Asia-Pacific Sees Video as Critical Tool for Global Business

A majority of business decision makers believe video conferencing removes distance barriers and improves productivity between teams in different cities and countries, reveals a new study.


According to the “Global View: Business Video Conferencing Usage and Trends” survey of more than 200 business decision makers conducted by Redshift Research and commissioned by Polycom, video conferencing is an essential tool helping improve team collaboration and closing the physical and cultural gap between colleagues doing business across distances.


In the Asia-Pacific (APAC) region, international communications (between colleagues in different countries) ranked as the most important use of video conferencing (65 per cent), versus 57 per cent for inter-country communications.


India leads the way in using video conferencing for new business with 60 per cent of respondents saying they use or would use video conferencing for new business. This was followed by Russia and Brazil at 49 and 44 per cent, respectively. 


Across the globe, 38 per cent of respondents use video, or would use video, for new business.


The survey found that video is becoming more pervasive in businesses across the globe.  When asked to choose their preferred methods of communications today, respondents ranked video conferencing third (47 per cent) after e-mail (89 per cent) and voice/conference calls (64 per cent), and those same business leaders and managers expect video to be their most preferred collaboration tool in three years (52 per cent), followed by e-mail (51 per cent) and voice/conference calls (37 per cent). 


Respondents who use video conferencing today said the three biggest advantages are: better collaboration between globally dispersed colleagues (54 per cent), greater clarity of topics being discussed (45 per cent) and more efficient meetings (44 per cent).


Over three quarters of decision-maker respondents (76 per cent) are now using video conferencing at work with 56 per cent of video users taking part in video calls at least once a week. 


The survey found that in Brazil, India and Singapore that number jumps up significantly, as more than two-thirds of respondents in those countries use video conferencing at least once a week.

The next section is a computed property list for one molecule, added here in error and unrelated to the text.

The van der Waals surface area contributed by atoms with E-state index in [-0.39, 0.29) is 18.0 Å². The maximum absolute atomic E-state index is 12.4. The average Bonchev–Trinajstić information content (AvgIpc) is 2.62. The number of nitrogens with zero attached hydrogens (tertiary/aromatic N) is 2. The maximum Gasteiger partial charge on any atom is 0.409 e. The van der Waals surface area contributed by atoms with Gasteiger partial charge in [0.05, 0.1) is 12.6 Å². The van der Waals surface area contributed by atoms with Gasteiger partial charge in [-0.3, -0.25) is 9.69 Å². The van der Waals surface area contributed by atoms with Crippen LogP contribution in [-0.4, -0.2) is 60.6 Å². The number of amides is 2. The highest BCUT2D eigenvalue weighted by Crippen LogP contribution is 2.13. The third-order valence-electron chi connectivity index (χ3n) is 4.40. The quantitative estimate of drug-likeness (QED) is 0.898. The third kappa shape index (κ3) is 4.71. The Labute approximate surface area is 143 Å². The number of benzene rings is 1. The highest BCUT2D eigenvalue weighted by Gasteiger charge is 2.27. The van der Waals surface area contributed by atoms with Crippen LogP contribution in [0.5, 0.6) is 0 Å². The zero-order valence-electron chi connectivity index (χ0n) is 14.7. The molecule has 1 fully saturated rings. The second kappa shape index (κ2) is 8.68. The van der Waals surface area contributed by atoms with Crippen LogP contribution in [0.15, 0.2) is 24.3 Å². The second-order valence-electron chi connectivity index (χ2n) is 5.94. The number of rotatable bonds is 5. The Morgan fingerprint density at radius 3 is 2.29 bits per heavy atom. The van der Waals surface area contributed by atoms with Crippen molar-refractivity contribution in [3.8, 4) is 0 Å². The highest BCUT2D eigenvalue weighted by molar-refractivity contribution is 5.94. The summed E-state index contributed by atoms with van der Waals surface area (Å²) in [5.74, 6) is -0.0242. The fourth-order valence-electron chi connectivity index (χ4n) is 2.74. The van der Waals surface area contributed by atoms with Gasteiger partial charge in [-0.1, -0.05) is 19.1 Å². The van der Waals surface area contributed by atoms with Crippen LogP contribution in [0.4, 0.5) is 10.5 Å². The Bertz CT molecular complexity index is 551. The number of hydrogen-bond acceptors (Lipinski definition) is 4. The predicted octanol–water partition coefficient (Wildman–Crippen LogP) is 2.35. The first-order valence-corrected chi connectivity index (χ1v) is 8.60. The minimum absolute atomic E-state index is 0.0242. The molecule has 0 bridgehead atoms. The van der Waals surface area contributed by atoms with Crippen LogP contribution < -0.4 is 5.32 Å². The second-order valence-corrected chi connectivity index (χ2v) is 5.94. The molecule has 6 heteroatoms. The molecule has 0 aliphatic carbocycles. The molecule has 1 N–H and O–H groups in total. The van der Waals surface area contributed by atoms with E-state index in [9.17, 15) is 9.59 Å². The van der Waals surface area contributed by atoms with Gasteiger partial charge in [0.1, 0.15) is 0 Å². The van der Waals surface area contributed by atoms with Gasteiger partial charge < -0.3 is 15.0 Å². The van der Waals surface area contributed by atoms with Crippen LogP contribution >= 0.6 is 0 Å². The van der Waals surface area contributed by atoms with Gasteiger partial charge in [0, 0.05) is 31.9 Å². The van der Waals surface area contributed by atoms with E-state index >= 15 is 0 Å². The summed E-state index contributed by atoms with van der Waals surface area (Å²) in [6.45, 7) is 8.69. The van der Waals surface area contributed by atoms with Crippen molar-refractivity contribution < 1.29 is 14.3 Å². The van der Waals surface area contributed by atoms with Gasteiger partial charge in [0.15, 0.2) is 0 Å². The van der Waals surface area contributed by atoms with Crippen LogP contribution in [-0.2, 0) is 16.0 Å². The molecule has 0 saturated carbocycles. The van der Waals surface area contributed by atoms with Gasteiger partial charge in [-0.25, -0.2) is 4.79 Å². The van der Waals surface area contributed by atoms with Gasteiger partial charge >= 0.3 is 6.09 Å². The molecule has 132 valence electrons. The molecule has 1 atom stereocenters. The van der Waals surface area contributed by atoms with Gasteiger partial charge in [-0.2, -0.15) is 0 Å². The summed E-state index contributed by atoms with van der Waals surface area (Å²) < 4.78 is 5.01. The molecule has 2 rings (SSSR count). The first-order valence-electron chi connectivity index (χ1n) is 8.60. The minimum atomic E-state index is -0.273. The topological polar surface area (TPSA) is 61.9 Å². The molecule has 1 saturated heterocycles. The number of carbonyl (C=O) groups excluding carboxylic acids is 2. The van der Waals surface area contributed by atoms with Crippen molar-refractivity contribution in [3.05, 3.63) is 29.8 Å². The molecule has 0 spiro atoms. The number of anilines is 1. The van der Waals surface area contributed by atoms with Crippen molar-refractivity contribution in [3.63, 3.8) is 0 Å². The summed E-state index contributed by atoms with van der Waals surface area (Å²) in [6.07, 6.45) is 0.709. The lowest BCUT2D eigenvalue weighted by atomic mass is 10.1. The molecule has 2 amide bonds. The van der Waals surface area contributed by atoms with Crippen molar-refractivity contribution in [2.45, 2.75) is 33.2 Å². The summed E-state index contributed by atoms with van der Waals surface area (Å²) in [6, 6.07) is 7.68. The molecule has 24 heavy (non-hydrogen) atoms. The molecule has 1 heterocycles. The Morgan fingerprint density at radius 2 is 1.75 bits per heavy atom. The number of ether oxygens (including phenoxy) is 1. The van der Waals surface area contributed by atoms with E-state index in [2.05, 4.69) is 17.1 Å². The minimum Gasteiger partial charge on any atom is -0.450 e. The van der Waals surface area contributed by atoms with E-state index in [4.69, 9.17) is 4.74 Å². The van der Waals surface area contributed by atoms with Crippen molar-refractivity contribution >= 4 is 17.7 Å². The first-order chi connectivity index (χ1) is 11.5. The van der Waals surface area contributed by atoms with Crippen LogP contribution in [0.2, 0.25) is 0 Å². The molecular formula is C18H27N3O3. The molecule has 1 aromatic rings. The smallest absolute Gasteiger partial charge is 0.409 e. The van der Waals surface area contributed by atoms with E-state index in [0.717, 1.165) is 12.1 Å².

The survey also revealed that 83 percent of respondents, and almost 90 per cent of those in their 20s and 30s, use consumer video conferencing solutions at home today, and almost half of all respondents use video conferencing at home at least once a week.


“The growing popularity of video conferencing at home, especially by millennials entering the workforce, is a big driver of increased preference for and adoption of video collaboration in the workplace,” said Jim Kruger, EVP and Chief Marketing Officer at Polycom. "We’re seeing businesses around the world defy distance every day using video collaboration, including increasing productivity, enhancing employee engagement, improving time to market and helping to save lives.”


The study also showed that laptops and desktops are the most popular devices for business video conferencing (75 per cent of respondents), followed by conference rooms (48 per cent) and mobile devices (42 per cent). 


As video conferencing continues to become more pervasive, in three years laptops and desktops are still expected to be the most preferred device (72 per cent), while mobile devices and conference room usage will increase to 55 and 51 per cent, respectively.


CEOs and founders rated flexible working and inter-office/local meetings (50 per cent each) as their top reasons they use or would use video conferencing, followed by international meetings (46 per cent), new business/sales and company/department meetings (39 per cent each).


All respondents, regardless of role, predominantly used video conferencing for inter-office meetings, followed by international inter-office meetings.


Overwhelmingly, respondents said it is important to try and understand different country cultures when meeting using video conferencing (97 per cent) and 89 per cent of respondents called for etiquette rules to be established to help them better use video conferencing for business.

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